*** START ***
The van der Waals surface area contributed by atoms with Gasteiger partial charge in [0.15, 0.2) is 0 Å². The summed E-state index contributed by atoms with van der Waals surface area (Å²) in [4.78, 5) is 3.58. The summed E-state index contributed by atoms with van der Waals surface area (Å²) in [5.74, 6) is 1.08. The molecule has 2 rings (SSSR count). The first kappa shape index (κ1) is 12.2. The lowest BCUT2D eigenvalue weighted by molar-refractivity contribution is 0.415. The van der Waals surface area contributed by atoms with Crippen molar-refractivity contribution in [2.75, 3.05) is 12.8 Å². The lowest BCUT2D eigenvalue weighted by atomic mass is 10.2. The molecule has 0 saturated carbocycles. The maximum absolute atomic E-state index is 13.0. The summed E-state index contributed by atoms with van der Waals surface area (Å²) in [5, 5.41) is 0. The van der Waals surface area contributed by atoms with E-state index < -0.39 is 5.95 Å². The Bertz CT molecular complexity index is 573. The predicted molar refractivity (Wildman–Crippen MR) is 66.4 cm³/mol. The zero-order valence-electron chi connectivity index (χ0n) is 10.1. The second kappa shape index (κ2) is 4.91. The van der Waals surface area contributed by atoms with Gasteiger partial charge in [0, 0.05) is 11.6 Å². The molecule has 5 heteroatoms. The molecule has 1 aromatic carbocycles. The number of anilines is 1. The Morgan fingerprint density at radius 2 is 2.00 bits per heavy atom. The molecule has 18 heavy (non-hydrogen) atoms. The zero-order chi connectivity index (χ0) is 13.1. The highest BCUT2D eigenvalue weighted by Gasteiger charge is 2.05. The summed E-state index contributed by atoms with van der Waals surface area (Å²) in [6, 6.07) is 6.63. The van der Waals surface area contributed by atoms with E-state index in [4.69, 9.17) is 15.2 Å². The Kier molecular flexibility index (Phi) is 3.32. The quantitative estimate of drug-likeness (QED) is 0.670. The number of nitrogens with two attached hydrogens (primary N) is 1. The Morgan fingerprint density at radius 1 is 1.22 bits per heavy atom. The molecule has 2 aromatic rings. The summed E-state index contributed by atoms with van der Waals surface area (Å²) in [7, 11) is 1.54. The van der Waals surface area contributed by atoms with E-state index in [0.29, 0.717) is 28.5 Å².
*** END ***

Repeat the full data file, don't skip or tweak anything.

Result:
The van der Waals surface area contributed by atoms with Gasteiger partial charge in [0.15, 0.2) is 0 Å². The summed E-state index contributed by atoms with van der Waals surface area (Å²) in [4.78, 5) is 3.58. The summed E-state index contributed by atoms with van der Waals surface area (Å²) in [5.74, 6) is 1.08. The molecule has 2 rings (SSSR count). The first kappa shape index (κ1) is 12.2. The lowest BCUT2D eigenvalue weighted by molar-refractivity contribution is 0.415. The van der Waals surface area contributed by atoms with Crippen molar-refractivity contribution in [2.75, 3.05) is 12.8 Å². The lowest BCUT2D eigenvalue weighted by atomic mass is 10.2. The molecule has 0 saturated carbocycles. The maximum absolute atomic E-state index is 13.0. The summed E-state index contributed by atoms with van der Waals surface area (Å²) in [5, 5.41) is 0. The van der Waals surface area contributed by atoms with E-state index < -0.39 is 5.95 Å². The Bertz CT molecular complexity index is 573. The predicted molar refractivity (Wildman–Crippen MR) is 66.4 cm³/mol. The zero-order valence-electron chi connectivity index (χ0n) is 10.1. The second kappa shape index (κ2) is 4.91. The van der Waals surface area contributed by atoms with Gasteiger partial charge in [0, 0.05) is 11.6 Å². The molecule has 5 heteroatoms. The molecule has 1 aromatic carbocycles. The number of anilines is 1. The Morgan fingerprint density at radius 2 is 2.00 bits per heavy atom. The molecule has 18 heavy (non-hydrogen) atoms. The zero-order chi connectivity index (χ0) is 13.1. The highest BCUT2D eigenvalue weighted by Gasteiger charge is 2.05. The summed E-state index contributed by atoms with van der Waals surface area (Å²) in [6, 6.07) is 6.63. The van der Waals surface area contributed by atoms with E-state index in [4.69, 9.17) is 15.2 Å². The Kier molecular flexibility index (Phi) is 3.32. The quantitative estimate of drug-likeness (QED) is 0.670. The number of nitrogens with two attached hydrogens (primary N) is 1. The Morgan fingerprint density at radius 1 is 1.22 bits per heavy atom. The molecule has 2 aromatic rings. The summed E-state index contributed by atoms with van der Waals surface area (Å²) in [7, 11) is 1.54. The van der Waals surface area contributed by atoms with E-state index in [0.29, 0.717) is 28.5 Å².